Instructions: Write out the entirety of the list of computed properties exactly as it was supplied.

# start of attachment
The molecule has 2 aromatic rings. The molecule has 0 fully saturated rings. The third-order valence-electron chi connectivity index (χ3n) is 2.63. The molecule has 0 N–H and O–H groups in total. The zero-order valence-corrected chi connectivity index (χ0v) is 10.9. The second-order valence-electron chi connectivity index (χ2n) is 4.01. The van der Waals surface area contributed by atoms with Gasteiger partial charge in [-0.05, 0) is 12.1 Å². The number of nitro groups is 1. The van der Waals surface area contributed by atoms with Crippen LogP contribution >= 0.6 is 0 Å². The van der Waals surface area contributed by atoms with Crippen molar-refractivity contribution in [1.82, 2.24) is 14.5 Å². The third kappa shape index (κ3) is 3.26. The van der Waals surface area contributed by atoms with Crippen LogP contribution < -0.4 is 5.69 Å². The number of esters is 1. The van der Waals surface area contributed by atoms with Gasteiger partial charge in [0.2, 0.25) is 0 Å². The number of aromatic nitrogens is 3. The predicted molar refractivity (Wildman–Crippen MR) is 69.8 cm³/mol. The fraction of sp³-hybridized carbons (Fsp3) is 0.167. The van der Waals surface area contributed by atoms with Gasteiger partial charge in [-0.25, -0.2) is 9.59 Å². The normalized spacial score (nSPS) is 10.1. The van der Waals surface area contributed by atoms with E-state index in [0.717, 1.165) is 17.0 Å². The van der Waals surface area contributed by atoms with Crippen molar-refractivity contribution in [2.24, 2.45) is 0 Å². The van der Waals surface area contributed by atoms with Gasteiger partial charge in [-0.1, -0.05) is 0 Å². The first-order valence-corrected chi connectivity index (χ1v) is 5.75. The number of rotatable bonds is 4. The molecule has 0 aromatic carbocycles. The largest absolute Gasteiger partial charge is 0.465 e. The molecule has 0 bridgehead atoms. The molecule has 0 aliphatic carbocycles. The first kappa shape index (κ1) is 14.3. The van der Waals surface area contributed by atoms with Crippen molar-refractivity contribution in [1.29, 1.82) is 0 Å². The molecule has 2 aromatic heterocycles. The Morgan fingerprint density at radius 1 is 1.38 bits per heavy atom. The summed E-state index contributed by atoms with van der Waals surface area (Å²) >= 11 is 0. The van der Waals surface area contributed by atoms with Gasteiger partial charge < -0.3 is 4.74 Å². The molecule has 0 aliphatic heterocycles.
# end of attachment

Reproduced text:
The molecule has 2 aromatic rings. The molecule has 0 fully saturated rings. The third-order valence-electron chi connectivity index (χ3n) is 2.63. The molecule has 0 N–H and O–H groups in total. The zero-order valence-corrected chi connectivity index (χ0v) is 10.9. The second-order valence-electron chi connectivity index (χ2n) is 4.01. The van der Waals surface area contributed by atoms with Gasteiger partial charge in [-0.05, 0) is 12.1 Å². The number of nitro groups is 1. The van der Waals surface area contributed by atoms with Crippen LogP contribution >= 0.6 is 0 Å². The van der Waals surface area contributed by atoms with Crippen molar-refractivity contribution in [1.82, 2.24) is 14.5 Å². The third kappa shape index (κ3) is 3.26. The van der Waals surface area contributed by atoms with Crippen LogP contribution < -0.4 is 5.69 Å². The number of esters is 1. The van der Waals surface area contributed by atoms with Gasteiger partial charge in [0.2, 0.25) is 0 Å². The number of aromatic nitrogens is 3. The predicted molar refractivity (Wildman–Crippen MR) is 69.8 cm³/mol. The fraction of sp³-hybridized carbons (Fsp3) is 0.167. The van der Waals surface area contributed by atoms with Gasteiger partial charge in [-0.25, -0.2) is 9.59 Å². The normalized spacial score (nSPS) is 10.1. The van der Waals surface area contributed by atoms with E-state index in [0.717, 1.165) is 17.0 Å². The van der Waals surface area contributed by atoms with Crippen molar-refractivity contribution in [2.24, 2.45) is 0 Å². The van der Waals surface area contributed by atoms with Gasteiger partial charge in [-0.1, -0.05) is 0 Å². The first-order valence-corrected chi connectivity index (χ1v) is 5.75. The number of rotatable bonds is 4. The molecule has 0 aromatic carbocycles. The largest absolute Gasteiger partial charge is 0.465 e. The molecule has 0 bridgehead atoms. The molecule has 0 aliphatic carbocycles. The first kappa shape index (κ1) is 14.3. The van der Waals surface area contributed by atoms with Crippen molar-refractivity contribution in [1.29, 1.82) is 0 Å². The molecule has 2 aromatic heterocycles. The Morgan fingerprint density at radius 1 is 1.38 bits per heavy atom. The summed E-state index contributed by atoms with van der Waals surface area (Å²) >= 11 is 0. The van der Waals surface area contributed by atoms with Gasteiger partial charge < -0.3 is 4.74 Å². The molecule has 0 aliphatic heterocycles.